Below are a few available Open Source Partition Editor packages. There are more, and if you are interested you can do a search for "open source partition managers" from your favorite search engine and find one you might be interested in.
Of course, since you are reading this you are either interested in or intending to install Ubuntu Linux on your computer, either in a dual-boot or multi-boot configuration with Windows (or other Operating System) or as a stand-alone Operating System. Although in some circumstances the "Alternative Install" disk is required, the vast majority of you will be using a LiveCD version, with which you can not only install Ubuntu, but can run it directly from the CD to try it out as a demo first.
When you boot to the Ubuntu Live CD and select "Try Ubuntu without changes" from the beginning menu, you can run Ubuntu from the CD. You also have access to various tools which includes the Partition Editor. From the Launch Bar at the top of the desktop, select "System/Administration/Partition Editor." This will run the partition editor included on the disk, which the installer also uses to prepare your hard disk for the actual installation. It is the Partition Editor which I used to create the screenshots for my demonstrations.
GPartEd Live CD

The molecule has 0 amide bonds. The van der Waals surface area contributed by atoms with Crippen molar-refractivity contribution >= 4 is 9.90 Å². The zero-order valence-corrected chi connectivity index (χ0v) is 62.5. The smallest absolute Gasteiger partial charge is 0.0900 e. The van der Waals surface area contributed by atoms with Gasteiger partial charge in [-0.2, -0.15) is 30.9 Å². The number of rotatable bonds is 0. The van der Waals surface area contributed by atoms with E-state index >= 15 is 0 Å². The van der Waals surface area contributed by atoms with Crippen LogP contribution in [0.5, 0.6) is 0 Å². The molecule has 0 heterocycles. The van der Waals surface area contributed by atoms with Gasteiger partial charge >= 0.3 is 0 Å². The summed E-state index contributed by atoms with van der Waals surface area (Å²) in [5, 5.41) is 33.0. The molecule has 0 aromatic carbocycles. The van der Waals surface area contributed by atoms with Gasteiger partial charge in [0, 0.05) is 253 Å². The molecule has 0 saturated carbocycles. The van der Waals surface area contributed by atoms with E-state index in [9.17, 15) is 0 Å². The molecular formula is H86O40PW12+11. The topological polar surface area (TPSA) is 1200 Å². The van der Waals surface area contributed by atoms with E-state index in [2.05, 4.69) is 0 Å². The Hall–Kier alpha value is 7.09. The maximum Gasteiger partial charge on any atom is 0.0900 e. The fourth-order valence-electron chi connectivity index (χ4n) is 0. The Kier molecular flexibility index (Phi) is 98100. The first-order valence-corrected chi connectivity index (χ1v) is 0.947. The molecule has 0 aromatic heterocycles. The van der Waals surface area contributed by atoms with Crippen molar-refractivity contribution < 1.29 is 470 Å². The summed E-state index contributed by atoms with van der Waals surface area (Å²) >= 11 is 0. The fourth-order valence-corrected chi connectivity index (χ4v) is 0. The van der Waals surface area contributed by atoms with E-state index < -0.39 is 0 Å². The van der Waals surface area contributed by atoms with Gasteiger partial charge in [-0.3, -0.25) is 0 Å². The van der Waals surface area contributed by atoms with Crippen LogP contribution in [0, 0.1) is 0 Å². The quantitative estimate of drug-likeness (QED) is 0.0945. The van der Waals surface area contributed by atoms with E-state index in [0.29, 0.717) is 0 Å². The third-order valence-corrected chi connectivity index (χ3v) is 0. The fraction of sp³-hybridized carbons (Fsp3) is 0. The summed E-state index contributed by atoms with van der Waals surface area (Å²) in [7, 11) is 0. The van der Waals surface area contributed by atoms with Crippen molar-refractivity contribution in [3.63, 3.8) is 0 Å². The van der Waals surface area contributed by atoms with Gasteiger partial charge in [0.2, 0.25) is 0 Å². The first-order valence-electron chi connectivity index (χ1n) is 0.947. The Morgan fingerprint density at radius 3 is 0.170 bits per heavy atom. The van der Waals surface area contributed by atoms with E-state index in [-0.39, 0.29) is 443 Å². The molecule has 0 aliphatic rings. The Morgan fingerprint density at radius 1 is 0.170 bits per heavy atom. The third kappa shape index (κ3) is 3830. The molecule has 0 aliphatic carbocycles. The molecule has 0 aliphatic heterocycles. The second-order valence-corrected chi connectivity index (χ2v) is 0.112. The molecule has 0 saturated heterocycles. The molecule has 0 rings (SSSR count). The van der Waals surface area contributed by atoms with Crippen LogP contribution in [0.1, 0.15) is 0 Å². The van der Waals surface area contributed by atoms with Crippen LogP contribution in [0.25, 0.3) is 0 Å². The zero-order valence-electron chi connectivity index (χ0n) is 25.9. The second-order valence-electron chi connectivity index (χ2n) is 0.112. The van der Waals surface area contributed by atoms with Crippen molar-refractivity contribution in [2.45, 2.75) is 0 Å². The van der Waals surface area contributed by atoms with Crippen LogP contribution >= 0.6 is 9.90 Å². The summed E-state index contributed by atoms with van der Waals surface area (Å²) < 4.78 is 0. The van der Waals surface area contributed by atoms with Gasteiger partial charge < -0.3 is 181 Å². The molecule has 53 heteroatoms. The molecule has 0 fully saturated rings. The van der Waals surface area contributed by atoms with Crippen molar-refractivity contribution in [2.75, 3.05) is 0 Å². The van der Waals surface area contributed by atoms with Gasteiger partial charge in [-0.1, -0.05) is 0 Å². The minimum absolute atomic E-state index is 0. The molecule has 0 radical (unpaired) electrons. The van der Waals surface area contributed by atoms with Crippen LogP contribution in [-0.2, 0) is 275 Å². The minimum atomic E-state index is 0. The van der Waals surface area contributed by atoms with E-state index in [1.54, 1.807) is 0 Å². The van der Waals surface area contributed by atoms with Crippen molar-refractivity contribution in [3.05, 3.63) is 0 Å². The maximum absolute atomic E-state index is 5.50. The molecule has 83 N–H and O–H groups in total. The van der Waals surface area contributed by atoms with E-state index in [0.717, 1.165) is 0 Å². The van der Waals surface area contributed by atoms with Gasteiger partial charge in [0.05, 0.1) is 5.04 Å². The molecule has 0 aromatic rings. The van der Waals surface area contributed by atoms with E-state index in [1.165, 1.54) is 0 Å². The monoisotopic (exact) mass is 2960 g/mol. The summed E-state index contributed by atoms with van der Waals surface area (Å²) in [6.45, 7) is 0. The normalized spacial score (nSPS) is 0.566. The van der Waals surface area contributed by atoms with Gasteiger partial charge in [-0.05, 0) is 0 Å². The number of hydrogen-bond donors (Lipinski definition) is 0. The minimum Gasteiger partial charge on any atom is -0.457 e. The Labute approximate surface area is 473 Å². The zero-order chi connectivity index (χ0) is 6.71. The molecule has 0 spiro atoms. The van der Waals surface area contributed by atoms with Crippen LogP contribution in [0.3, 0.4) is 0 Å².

SourceForge has compiled a partition editing tool called GParted Live CD. This is a special Live CD whose focus is wholly on partitioning hard drives and manipulating those partitions. It's a very fine tool and one which I use quite often in my disk operations.
Parted Magic RAM-boot Version
Parted Magic also comes with GParted, but a standalone, installable version that boots and runs off RAM is also available in deb, exe, rpm, and sh formats so that no CD is required to use or run it. HowtoForge has screenshots and instructions on using the Parted Magic RAM-boot approach.
Special Section On Back-up Tools
While the Community Wiki has a section on Backing Up Your System, it concentrates mainly on backing up an already installed system and the data files on it. When you are preparing to install Ubuntu and need to back up your existing partitions and disks in preparation for partitioning operations, you will need a back-up tool independent of an installation.
Clonezilla Live CD
Far and away my favorite Live CD backup tool is Clonezilla. It will allow you to back up and restore not only separate partitions, but create images of your whole hard drive, as well.
The partition imager which Clonezilla is based on, but not as automated as Clonezilla. PartImage Home Page
SystemRescue Live CD
The SystemRescueCD is another powerful suite of backup and recovery tools.
Another backup tool I have found is PING. I have not tried it, but it apparently will not only back up partitions and hard disks, but the Master Boot Record and BIOS settings as well.
There are undoubtably others, but those I have mentioned are fairly well known and runnable from a Live CD. Others can be found through your favorite search engine, should you desire to find one that will fit your particular requirements.